The Board of Control for Cricket in India only went by the instruction it received from the Indian government and there is no question of sanctioning the Cricket Board for scrapping the tour of Pakistan, International Cricket Council (ICC) president David Morgan said in Mohali on Sunday.
Morgan lamented the lack of international cricket in Pakistan but cited ICC regulations which rule out sanction in such cases.
"No doubt Pakistan suffers from lack of international cricket on home soil. But I understand it was Indian governments decision that the cricket team should not tour Pakistan. As per ICC rules, this is acceptable non-compliance and ICC would have no sanction against BCCI," Morgan said.
Hailing England's decision to return to India after the Mumbai terror attacks, Morgan, a former England and Wales Cricket Board (ECB) chief said credit should go to the ECB and England captain Kevin Pietersen.
"I think it was a vital decision. [ECB security adviser] Reg Dickason is highly respected and he decided it was safe and secure for the team. I'm delighted that they returned, lot of credit goes to Pietersen and ECB. It would have been wrong to give terrorism a victory," he said.
Continuing the series, however, could not amuse the likes of Imran Khan who accused India of double standard by shunning Pakistan on security grounds and continuing with the ongoing home series against England despite the recent terror attacks in Mumbai.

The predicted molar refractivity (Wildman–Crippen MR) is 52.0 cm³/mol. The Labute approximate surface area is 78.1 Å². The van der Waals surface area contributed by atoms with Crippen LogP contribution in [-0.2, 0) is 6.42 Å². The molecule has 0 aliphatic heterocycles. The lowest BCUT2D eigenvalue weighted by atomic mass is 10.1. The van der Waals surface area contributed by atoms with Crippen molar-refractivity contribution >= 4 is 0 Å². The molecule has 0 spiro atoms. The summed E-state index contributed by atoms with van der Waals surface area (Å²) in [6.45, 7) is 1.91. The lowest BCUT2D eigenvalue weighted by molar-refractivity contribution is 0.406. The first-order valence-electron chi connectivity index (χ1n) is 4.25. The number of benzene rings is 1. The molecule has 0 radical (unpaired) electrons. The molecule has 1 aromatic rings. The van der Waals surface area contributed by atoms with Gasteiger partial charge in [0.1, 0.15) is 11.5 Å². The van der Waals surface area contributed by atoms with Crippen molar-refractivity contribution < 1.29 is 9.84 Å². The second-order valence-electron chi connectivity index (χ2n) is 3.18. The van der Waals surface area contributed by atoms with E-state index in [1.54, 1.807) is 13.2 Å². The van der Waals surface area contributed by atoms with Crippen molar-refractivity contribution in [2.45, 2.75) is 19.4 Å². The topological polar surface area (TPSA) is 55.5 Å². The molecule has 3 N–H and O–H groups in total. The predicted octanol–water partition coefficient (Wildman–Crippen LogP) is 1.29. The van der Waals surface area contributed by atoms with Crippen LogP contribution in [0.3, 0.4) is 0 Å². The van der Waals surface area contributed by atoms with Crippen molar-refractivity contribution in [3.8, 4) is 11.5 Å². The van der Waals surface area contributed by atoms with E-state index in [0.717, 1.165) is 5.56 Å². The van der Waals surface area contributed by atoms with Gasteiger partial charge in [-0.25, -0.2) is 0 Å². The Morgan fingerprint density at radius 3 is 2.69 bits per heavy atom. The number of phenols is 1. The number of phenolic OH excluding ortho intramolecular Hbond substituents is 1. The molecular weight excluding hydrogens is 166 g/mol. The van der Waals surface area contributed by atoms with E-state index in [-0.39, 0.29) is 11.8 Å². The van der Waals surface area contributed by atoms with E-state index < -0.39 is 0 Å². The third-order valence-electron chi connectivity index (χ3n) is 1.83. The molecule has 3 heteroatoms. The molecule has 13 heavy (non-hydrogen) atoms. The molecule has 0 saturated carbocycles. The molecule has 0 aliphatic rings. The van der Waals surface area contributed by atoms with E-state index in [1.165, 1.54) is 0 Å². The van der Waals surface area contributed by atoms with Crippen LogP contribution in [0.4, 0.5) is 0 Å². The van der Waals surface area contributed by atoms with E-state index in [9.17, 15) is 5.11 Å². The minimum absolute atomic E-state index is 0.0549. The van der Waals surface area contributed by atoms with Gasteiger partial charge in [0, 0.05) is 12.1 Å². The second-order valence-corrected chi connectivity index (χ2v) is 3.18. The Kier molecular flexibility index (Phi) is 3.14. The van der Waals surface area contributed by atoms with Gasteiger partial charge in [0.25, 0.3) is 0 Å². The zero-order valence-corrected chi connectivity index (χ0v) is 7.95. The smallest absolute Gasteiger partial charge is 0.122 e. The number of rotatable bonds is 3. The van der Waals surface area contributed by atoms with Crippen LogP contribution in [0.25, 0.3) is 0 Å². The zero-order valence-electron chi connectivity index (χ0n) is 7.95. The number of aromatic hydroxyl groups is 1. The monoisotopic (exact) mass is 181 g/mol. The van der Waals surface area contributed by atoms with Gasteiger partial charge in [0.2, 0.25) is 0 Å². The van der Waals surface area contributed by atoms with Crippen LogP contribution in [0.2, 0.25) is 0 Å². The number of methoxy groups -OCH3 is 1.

Morgan, however, begged to differ and felt situations in both the countries could not be equated.
"Pakistan is a different country. Quite clearly, the security experts said India is safe and secure [for England] to return but that is not the case with Pakistan," the Englishman said.
"Security assessment was carried out by cricket boards from West Indies, England, Australia and New Zealand and all advised it was not appropriate to tour Pakistan for the event. So that was again an acceptable non-compliance," he explained.
Morgan, however, expressed hope that cancellation of India's tour of Pakistan would not have any adverse effect on the 2011 World Cup, which they host, along with Bangladesh and Sri Lanka.
"There has to be some concern about the next World Cup which these four countries host. But we are confident that among them, we would have a good World Cup. We have learnt a lesson from the last World Cup and I am sure the sub-continent would host a great World Cup," he said.
Dwelling on the Indian Premier League (IPL), Morgan said the Twenty20 format is not necessarily a nemesis of the longer version of the game. On the contrary, he argued, it opened new commercial vistas for the game.
"The growth of Twenty20 has been interesting and it is good for the game. It led to a great deal of commercial interest to international and domestic cricket. I think cricket is extremely fortunate to have three properties -- Test, one day and Twenty20," he said, before reaffirming the primacy of ICC events.
On cricket's possible inclusion in the Olympics, Morgan ruled out such a possibility before the 2020 Summer Games.
"We have achieved something really important when IOC [International Olympic Committee] recognised ICC. But at the ICC board, we don't have a clear belief to seek Twenty20 cricket, the ideal format, in Olympics. I think at the earliest, its feasible in 2020. But we are someway off deciding if we want to be in the Olympics," he said.
Morgan threw his weight behind the referral system and hoped it would curb excessive appeals.
"I certainly support it...[because] you get the benefit of hindsight. I believe it would do a great deal to improve spirit of cricket and delighted that the MCC World Committee also supported it... Many hope it would reduce appealing," he added.